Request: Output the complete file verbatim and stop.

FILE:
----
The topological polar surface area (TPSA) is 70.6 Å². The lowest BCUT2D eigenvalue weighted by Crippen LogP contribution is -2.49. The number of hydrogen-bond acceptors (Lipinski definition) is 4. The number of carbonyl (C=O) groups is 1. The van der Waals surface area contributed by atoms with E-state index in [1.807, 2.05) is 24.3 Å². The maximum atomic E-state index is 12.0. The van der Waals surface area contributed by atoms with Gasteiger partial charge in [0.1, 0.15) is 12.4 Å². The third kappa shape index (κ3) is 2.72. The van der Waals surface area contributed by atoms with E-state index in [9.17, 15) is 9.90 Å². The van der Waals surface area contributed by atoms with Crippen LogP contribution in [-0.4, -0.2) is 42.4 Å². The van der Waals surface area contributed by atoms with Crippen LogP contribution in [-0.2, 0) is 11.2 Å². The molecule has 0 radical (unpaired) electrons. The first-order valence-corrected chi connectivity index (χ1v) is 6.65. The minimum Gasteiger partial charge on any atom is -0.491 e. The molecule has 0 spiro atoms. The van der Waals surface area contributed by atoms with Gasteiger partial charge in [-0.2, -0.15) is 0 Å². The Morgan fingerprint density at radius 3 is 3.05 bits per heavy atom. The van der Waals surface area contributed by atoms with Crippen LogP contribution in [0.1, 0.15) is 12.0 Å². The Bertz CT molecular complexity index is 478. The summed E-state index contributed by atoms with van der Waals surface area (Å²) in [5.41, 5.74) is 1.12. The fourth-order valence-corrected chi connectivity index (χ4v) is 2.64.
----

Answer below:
The topological polar surface area (TPSA) is 70.6 Å². The lowest BCUT2D eigenvalue weighted by Crippen LogP contribution is -2.49. The number of hydrogen-bond acceptors (Lipinski definition) is 4. The number of carbonyl (C=O) groups is 1. The van der Waals surface area contributed by atoms with E-state index in [1.807, 2.05) is 24.3 Å². The maximum atomic E-state index is 12.0. The van der Waals surface area contributed by atoms with Gasteiger partial charge in [0.1, 0.15) is 12.4 Å². The third kappa shape index (κ3) is 2.72. The van der Waals surface area contributed by atoms with E-state index in [9.17, 15) is 9.90 Å². The van der Waals surface area contributed by atoms with Crippen LogP contribution in [-0.4, -0.2) is 42.4 Å². The van der Waals surface area contributed by atoms with Crippen LogP contribution in [-0.2, 0) is 11.2 Å². The molecule has 0 radical (unpaired) electrons. The first-order valence-corrected chi connectivity index (χ1v) is 6.65. The minimum Gasteiger partial charge on any atom is -0.491 e. The molecule has 0 spiro atoms. The van der Waals surface area contributed by atoms with Gasteiger partial charge in [-0.2, -0.15) is 0 Å². The Morgan fingerprint density at radius 3 is 3.05 bits per heavy atom. The van der Waals surface area contributed by atoms with Crippen LogP contribution in [0.1, 0.15) is 12.0 Å². The Bertz CT molecular complexity index is 478. The summed E-state index contributed by atoms with van der Waals surface area (Å²) in [5.41, 5.74) is 1.12. The fourth-order valence-corrected chi connectivity index (χ4v) is 2.64.